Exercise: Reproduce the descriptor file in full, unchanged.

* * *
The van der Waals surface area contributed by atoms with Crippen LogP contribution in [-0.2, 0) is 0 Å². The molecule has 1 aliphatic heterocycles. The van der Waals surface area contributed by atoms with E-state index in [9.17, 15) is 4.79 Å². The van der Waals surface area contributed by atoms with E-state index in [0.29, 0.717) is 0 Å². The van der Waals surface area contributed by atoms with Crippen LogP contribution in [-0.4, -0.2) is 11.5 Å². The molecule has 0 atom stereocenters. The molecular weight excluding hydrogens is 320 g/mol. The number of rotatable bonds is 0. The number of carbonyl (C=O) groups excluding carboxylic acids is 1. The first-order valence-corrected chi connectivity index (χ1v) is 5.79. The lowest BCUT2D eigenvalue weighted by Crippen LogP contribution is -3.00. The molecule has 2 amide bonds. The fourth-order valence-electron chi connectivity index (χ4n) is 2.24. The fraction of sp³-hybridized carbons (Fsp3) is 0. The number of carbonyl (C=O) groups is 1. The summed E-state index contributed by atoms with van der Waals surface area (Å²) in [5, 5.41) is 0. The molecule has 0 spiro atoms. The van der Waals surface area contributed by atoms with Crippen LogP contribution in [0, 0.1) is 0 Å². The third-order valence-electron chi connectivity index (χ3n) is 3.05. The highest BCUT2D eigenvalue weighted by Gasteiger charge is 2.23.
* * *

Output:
The van der Waals surface area contributed by atoms with Crippen LogP contribution in [-0.2, 0) is 0 Å². The molecule has 1 aliphatic heterocycles. The van der Waals surface area contributed by atoms with E-state index in [9.17, 15) is 4.79 Å². The van der Waals surface area contributed by atoms with E-state index in [0.29, 0.717) is 0 Å². The van der Waals surface area contributed by atoms with Crippen LogP contribution in [-0.4, -0.2) is 11.5 Å². The molecule has 0 atom stereocenters. The molecular weight excluding hydrogens is 320 g/mol. The number of rotatable bonds is 0. The number of carbonyl (C=O) groups excluding carboxylic acids is 1. The first-order valence-corrected chi connectivity index (χ1v) is 5.79. The lowest BCUT2D eigenvalue weighted by Crippen LogP contribution is -3.00. The molecule has 2 amide bonds. The fourth-order valence-electron chi connectivity index (χ4n) is 2.24. The fraction of sp³-hybridized carbons (Fsp3) is 0. The number of carbonyl (C=O) groups is 1. The summed E-state index contributed by atoms with van der Waals surface area (Å²) in [5, 5.41) is 0. The molecule has 0 spiro atoms. The van der Waals surface area contributed by atoms with Crippen LogP contribution in [0, 0.1) is 0 Å². The third-order valence-electron chi connectivity index (χ3n) is 3.05. The highest BCUT2D eigenvalue weighted by Gasteiger charge is 2.23.